Political Abyss

Tom DeLay, Former House Majority Leader Receives Three-Year Prison Sentence

In CONTROVERSY on January 11, 2011 at 1:50 am

By: Maurice E. Duhon, Jr.

Tuesday, 1/11/11

Former House Majority Leader Tom “The Hammer” DeLay (R-Texas) was the recipient of a three-year prison sentence this week.

The once powerful lawmaker was convicted in November on charges of money laundering and conspiracy to commit money laundering.  In 2005, Delay was forced to step down as majority leader after he was indicted on charges brought from the Texas state level.

Delay is appealing his conviction, but the sentencing most likely will provide some sense of discomfort for the once feared and powerful politician.  In the peak of his power, DeLay managed to champion and macro-manage the openly and loudly protested total re-districting of Texas Congressional districts.

Delay faced up to life in prison for these serious charges.  State Judge Pat Priest sentenced DeLay to a three-year term on conspiracy, and then accepted 10 years of probation in lieu of a five-year prison term on the money laundering charge.  Basically this translates to three years and maybe even less time to be served, provided DeLay behaves himself while he’s in “the slammer”.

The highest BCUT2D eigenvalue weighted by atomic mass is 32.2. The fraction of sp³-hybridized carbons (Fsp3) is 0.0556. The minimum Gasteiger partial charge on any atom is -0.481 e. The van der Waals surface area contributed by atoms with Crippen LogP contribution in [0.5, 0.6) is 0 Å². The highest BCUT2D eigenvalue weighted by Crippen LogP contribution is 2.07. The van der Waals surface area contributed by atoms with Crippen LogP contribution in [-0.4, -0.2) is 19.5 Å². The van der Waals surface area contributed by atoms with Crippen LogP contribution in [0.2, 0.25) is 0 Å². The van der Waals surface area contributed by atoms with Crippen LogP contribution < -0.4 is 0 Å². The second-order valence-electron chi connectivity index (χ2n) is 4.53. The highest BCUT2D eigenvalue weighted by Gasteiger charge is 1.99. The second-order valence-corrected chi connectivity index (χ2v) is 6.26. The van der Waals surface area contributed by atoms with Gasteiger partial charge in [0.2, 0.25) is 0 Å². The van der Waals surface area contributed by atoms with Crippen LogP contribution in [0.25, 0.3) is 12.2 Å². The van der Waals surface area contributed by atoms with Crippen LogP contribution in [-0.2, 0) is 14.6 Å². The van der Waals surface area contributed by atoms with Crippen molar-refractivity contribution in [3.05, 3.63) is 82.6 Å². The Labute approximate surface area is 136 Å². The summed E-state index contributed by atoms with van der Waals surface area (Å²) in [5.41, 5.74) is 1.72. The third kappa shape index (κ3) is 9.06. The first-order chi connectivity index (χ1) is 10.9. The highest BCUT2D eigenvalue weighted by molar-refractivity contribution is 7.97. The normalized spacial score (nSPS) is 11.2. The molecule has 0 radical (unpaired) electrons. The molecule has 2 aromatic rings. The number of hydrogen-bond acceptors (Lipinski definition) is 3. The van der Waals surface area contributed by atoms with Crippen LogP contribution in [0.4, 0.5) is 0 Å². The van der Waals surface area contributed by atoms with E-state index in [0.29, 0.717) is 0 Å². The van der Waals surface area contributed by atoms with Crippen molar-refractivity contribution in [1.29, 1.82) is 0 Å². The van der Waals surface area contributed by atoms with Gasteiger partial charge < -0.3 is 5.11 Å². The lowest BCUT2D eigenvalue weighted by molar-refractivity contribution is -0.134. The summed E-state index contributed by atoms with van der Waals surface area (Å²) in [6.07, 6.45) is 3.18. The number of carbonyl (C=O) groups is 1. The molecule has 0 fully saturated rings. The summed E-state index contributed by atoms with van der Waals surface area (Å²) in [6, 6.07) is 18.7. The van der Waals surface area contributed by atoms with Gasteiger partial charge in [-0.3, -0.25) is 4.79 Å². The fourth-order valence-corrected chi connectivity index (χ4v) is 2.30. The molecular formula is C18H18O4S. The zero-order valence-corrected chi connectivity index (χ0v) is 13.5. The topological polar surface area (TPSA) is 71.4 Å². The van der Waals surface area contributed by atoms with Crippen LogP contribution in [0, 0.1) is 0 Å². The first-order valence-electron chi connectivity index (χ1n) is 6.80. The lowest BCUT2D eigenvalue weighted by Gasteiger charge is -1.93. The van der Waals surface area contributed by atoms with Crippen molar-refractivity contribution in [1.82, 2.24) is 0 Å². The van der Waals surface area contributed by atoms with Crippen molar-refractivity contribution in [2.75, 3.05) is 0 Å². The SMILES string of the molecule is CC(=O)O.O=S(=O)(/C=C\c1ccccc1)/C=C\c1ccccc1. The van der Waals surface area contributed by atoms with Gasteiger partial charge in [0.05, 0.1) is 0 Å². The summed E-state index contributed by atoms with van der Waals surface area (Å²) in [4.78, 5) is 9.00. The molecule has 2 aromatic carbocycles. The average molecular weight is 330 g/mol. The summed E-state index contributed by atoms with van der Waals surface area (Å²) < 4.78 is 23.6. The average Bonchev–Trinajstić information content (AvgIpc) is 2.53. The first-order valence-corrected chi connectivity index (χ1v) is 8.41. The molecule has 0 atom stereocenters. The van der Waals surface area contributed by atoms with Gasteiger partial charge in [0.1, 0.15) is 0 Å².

DeLay claims he always attempted to follow the law and continues to proclaim he is innocent of all charges brought against him.

DeLay will be released on a $10,000 bond while he plans his appeal.

The case originated with prosecutors claiming that the Texas Republican and his political allies violated Texas state election law by illegally funneling “soft money” in 2002 state legislative races.

Soft Money: Contributions are sometimes called “nonfederal” contributions because they are given to political parties for purposes other than supporting candidates for federal office. Unlike “hard money” contributions, there are no limits on the amounts of soft money that can be given by individuals to political parties. Moreover, while labor unions and corporations are prohibited from giving money to candidates for federal office, they can give soft money to parties. (thisnation.com)

Under the FEC Act, money given directly to candidates for federal elective office is known as “hard money” and is strictly regulated. Money given directly to political parties for the purpose of supporting candidates for federal office is also regulated “hard money.” (thisnation.com)

In September of 2002 Tom DeLay and Texans for a Republican Majority (TRMPAC), an organization founded by DeLay, donated $190,000 to the Republican National State Elections Committee, which is closely affiliated with  the Republican National Committee.

TRMPAC made the donation to the elections committee in the form of “soft money” and the elections committee then donated that same amount in “hard money” to the Texas republican candidates.

Texas republicans would then seize control of the state legislature that year for the first time since Reconstruction and would promptly get to work redrawing a number of congressional districts that were held by democrats. This controversial move allowed the strategic electoral removal of a handful of these Congressional democrats and helped cement DeLay’s power in the House.

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